PDBsum entry 1w2n

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Oxidoreductase PDB id
Jmol PyMol
Protein chain
277 a.a. *
Waters ×29
* Residue conservation analysis
PDB id:
Name: Oxidoreductase
Title: Deacetoxycephalosporin c synthase (with a n-terminal his- tag) in complex with fe(ii) and ampicillin
Structure: Deacetoxycephalosporin c synthase. Chain: a. Synonym: daocs, expandase. Engineered: yes
Source: Streptomyces clavuligerus. Organism_taxid: 1901. Expressed in: escherichia coli. Expression_system_taxid: 562.
2.70Å     R-factor:   0.249     R-free:   0.287
Authors: L.M.Oster,A.C.Terwisscha Van Scheltinga,K.Valegard,A.Mackenz A.Dubus,J.Hajdu,I.Andersson
Key ref:
L.M.Oster et al. (2004). Conformational flexibility of the C terminus with implications for substrate binding and catalysis revealed in a new crystal form of deacetoxycephalosporin C synthase. J Mol Biol, 343, 157-171. PubMed id: 15381427 DOI: 10.1016/j.jmb.2004.07.049
07-Jul-04     Release date:   30-Sep-04    
Go to PROCHECK summary

Protein chain
Pfam   ArchSchema ?
P18548  (CEFE_STRCL) -  Deacetoxycephalosporin C synthase
311 a.a.
277 a.a.
Key:    PfamA domain  Secondary structure  CATH domain

 Enzyme reactions 
   Enzyme class: E.C.  - Deacetoxycephalosporin-C synthase.
[IntEnz]   [ExPASy]   [KEGG]   [BRENDA]

Penicillin N and Deacetoxycephalosporin C Biosynthesis
      Reaction: Penicillin N + 2-oxoglutarate + O2 = deacetoxycephalosporin C + succinate + CO2 + H2O
Penicillin N
Bound ligand (Het Group name = PN1)
matches with 77.78% similarity
+ 2-oxoglutarate
+ O(2)
= deacetoxycephalosporin C
+ succinate
+ CO(2)
+ H(2)O
Molecule diagrams generated from .mol files obtained from the KEGG ftp site
 Gene Ontology (GO) functional annotation 
  GO annot!
  Cellular component     intracellular   1 term 
  Biological process     biosynthetic process   4 terms 
  Biochemical function     oxidoreductase activity     5 terms  


DOI no: 10.1016/j.jmb.2004.07.049 J Mol Biol 343:157-171 (2004)
PubMed id: 15381427  
Conformational flexibility of the C terminus with implications for substrate binding and catalysis revealed in a new crystal form of deacetoxycephalosporin C synthase.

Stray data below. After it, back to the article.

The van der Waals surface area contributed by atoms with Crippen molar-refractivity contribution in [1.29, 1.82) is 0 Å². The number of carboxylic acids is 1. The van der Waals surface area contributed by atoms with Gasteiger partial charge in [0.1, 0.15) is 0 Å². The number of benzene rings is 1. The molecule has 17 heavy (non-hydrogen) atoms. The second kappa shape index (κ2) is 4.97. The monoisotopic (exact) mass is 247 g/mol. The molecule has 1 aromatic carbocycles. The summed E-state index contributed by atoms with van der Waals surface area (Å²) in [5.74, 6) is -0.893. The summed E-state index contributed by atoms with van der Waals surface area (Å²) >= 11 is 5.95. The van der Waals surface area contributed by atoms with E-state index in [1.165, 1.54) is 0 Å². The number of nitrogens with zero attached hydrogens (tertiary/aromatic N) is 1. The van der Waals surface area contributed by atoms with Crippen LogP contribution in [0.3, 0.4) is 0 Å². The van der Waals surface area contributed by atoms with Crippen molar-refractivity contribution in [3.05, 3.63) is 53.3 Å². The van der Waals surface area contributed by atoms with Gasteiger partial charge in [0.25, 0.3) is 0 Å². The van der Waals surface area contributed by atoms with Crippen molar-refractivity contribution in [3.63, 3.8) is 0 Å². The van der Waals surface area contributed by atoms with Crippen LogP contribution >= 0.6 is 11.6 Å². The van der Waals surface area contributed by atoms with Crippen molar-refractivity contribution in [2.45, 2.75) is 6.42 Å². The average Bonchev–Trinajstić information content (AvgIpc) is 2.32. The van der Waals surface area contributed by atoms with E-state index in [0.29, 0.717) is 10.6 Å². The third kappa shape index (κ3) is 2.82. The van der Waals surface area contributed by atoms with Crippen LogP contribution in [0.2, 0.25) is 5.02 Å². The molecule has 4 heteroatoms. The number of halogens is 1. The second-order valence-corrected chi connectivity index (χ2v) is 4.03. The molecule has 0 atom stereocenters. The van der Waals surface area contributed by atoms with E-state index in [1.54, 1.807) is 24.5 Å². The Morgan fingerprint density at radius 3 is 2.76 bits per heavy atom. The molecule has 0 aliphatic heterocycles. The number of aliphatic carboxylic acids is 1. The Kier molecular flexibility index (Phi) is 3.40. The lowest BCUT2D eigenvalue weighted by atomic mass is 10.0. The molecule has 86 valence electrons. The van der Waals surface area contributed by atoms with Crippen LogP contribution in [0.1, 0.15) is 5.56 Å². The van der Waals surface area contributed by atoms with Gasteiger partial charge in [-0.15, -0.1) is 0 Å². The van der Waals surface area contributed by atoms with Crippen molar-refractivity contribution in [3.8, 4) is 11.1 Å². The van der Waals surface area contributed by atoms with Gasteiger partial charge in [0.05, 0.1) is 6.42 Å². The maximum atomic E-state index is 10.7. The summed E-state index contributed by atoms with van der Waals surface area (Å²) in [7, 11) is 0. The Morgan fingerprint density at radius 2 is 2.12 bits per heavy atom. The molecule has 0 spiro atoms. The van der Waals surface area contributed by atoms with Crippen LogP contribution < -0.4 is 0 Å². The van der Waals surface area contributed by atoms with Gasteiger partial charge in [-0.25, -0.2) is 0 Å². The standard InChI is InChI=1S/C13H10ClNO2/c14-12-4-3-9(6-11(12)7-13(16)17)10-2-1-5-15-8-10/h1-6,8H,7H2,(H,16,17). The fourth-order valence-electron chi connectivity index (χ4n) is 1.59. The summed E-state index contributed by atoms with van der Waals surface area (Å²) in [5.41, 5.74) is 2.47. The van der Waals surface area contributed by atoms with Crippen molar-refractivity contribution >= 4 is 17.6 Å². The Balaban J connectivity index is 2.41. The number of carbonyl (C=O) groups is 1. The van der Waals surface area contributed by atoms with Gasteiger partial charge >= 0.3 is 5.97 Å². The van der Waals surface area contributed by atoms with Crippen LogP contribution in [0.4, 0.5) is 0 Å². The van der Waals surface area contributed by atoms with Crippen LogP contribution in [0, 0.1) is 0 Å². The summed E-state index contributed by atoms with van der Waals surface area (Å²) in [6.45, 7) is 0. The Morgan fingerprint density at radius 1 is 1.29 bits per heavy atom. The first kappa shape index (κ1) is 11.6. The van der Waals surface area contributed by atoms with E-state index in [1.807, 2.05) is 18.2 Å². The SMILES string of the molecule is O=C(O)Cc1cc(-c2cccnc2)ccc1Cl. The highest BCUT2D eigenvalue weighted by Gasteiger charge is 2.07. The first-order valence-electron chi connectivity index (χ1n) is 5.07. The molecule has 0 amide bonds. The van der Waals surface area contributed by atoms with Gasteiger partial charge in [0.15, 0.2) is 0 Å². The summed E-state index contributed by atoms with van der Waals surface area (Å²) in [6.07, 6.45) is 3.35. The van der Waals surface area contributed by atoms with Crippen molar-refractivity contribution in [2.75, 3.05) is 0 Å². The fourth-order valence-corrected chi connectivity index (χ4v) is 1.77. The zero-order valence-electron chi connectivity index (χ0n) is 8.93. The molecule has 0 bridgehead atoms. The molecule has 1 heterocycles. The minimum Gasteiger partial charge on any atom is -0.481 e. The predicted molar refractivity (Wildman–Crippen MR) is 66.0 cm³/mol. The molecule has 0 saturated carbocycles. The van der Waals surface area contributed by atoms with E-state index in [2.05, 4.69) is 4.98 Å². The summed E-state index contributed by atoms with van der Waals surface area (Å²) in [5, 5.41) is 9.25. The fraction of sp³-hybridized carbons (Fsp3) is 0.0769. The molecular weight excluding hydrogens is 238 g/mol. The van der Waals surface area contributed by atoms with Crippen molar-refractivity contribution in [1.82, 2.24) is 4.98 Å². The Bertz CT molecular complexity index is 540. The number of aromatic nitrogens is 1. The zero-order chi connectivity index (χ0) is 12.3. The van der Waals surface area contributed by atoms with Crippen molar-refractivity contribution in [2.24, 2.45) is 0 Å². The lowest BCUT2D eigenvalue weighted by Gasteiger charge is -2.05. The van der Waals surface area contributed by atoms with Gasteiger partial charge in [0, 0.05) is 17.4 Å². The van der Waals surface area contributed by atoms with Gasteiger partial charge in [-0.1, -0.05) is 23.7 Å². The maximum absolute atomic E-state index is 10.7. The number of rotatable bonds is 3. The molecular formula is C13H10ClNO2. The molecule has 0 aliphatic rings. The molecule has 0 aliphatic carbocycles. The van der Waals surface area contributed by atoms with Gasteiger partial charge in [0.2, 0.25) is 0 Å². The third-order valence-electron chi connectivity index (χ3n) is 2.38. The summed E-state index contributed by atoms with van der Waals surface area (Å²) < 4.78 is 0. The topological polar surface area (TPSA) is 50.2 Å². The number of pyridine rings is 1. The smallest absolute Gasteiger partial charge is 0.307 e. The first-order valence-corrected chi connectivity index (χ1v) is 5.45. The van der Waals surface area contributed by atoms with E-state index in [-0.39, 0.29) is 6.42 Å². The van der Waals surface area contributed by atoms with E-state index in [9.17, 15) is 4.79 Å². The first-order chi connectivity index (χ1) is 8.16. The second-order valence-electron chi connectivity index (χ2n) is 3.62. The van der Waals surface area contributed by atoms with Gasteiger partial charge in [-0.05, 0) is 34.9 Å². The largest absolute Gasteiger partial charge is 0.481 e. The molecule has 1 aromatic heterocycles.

L.M.Oster, A.C.van Scheltinga, K.Valegård, A.M.Hose, A.Dubus, J.Hajdu, I.Andersson.
Deacetoxycephalosporin C synthase (DAOCS) from Streptomyces clavuligerus catalyses the oxidative ring expansion of the penicillin nucleus into the nucleus of cephalosporins. The reaction requires dioxygen and 2-oxoglutarate as co-substrates to create a reactive iron-oxygen intermediate from a ferrous iron in the active site. The active enzyme is monomeric in solution. The structure of DAOCS was determined earlier from merohedrally twinned crystals where the last four C-terminal residues (308-311) of one molecule penetrate the active site of a neighbouring molecule, creating a cyclic trimeric structure in the crystal. Shortening the polypeptide chain from the C terminus by more than four residues diminishes activity. Here, we describe a new crystal form of DAOCS in which trimer formation is broken and the C-terminal arm is free. These crystals show no signs of twinning, and were obtained from DAOCS labelled with an N-terminal His-tag. The modified DAOCS is catalytically active. The free C-terminal arm protrudes into the solvent, and the C-terminal domain (residues 268-299) is rotated by about 16 degrees towards the active site. The last 12 residues (300-311) are disordered. Structures for various enzyme-substrate and enzyme-product complexes in the new crystal form confirm overlapping binding sites for penicillin and 2-oxoglutarate. The results support the notion that 2-oxoglutarate and dioxygen need to react first to produce an oxidizing iron species, followed by reaction with the penicillin substrate. The position of the penicillin nucleus is topologically similar in the two crystal forms, but the penicillin side-chain in the new non-twinned crystals overlaps with the position of residues 304-306 of the C-terminal arm in the twinned crystals. An analysis of the interactions between the C-terminal region and residues in the active site indicates that DAOCS could also accept polypeptide chains as ligands, and these could bind near the iron.